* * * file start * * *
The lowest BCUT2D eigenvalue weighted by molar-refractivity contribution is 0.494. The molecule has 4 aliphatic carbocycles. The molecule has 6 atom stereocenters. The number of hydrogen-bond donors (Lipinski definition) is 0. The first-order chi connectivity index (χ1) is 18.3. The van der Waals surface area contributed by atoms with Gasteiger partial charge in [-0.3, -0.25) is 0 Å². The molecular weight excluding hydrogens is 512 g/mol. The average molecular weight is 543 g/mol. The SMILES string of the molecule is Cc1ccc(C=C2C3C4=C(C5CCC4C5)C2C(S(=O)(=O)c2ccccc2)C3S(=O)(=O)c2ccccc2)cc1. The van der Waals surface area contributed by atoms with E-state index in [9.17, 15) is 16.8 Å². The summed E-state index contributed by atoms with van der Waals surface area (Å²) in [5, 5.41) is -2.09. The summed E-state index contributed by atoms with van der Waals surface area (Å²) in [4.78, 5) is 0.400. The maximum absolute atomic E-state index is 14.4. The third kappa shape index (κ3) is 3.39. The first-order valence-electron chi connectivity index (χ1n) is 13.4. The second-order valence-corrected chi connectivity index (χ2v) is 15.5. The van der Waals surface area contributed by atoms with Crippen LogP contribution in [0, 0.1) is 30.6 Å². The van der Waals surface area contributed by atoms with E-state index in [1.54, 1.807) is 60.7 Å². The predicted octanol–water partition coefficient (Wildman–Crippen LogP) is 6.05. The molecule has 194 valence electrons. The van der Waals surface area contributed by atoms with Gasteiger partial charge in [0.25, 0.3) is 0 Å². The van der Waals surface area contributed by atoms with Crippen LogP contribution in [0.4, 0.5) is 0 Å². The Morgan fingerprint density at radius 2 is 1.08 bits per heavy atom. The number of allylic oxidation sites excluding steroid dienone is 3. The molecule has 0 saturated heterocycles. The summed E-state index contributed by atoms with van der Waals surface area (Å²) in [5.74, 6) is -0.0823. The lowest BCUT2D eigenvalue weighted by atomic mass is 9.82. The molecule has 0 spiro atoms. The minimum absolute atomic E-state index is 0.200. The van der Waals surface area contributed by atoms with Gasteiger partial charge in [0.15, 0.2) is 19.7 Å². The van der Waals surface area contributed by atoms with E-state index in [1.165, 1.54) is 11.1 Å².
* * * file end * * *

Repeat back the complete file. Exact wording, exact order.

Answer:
The lowest BCUT2D eigenvalue weighted by molar-refractivity contribution is 0.494. The molecule has 4 aliphatic carbocycles. The molecule has 6 atom stereocenters. The number of hydrogen-bond donors (Lipinski definition) is 0. The first-order chi connectivity index (χ1) is 18.3. The van der Waals surface area contributed by atoms with Gasteiger partial charge in [-0.3, -0.25) is 0 Å². The molecular weight excluding hydrogens is 512 g/mol. The average molecular weight is 543 g/mol. The SMILES string of the molecule is Cc1ccc(C=C2C3C4=C(C5CCC4C5)C2C(S(=O)(=O)c2ccccc2)C3S(=O)(=O)c2ccccc2)cc1. The van der Waals surface area contributed by atoms with E-state index in [9.17, 15) is 16.8 Å². The summed E-state index contributed by atoms with van der Waals surface area (Å²) in [5, 5.41) is -2.09. The summed E-state index contributed by atoms with van der Waals surface area (Å²) in [4.78, 5) is 0.400. The maximum absolute atomic E-state index is 14.4. The third kappa shape index (κ3) is 3.39. The first-order valence-electron chi connectivity index (χ1n) is 13.4. The second-order valence-corrected chi connectivity index (χ2v) is 15.5. The van der Waals surface area contributed by atoms with Crippen LogP contribution in [0, 0.1) is 30.6 Å². The van der Waals surface area contributed by atoms with E-state index in [1.54, 1.807) is 60.7 Å². The predicted octanol–water partition coefficient (Wildman–Crippen LogP) is 6.05. The molecule has 194 valence electrons. The van der Waals surface area contributed by atoms with Gasteiger partial charge in [0.25, 0.3) is 0 Å². The van der Waals surface area contributed by atoms with Crippen LogP contribution in [0.4, 0.5) is 0 Å². The Morgan fingerprint density at radius 2 is 1.08 bits per heavy atom. The number of allylic oxidation sites excluding steroid dienone is 3. The molecule has 0 saturated heterocycles. The summed E-state index contributed by atoms with van der Waals surface area (Å²) in [5.74, 6) is -0.0823. The lowest BCUT2D eigenvalue weighted by atomic mass is 9.82. The molecule has 0 spiro atoms. The minimum absolute atomic E-state index is 0.200. The van der Waals surface area contributed by atoms with Gasteiger partial charge in [0.15, 0.2) is 19.7 Å². The van der Waals surface area contributed by atoms with E-state index in [1.165, 1.54) is 11.1 Å².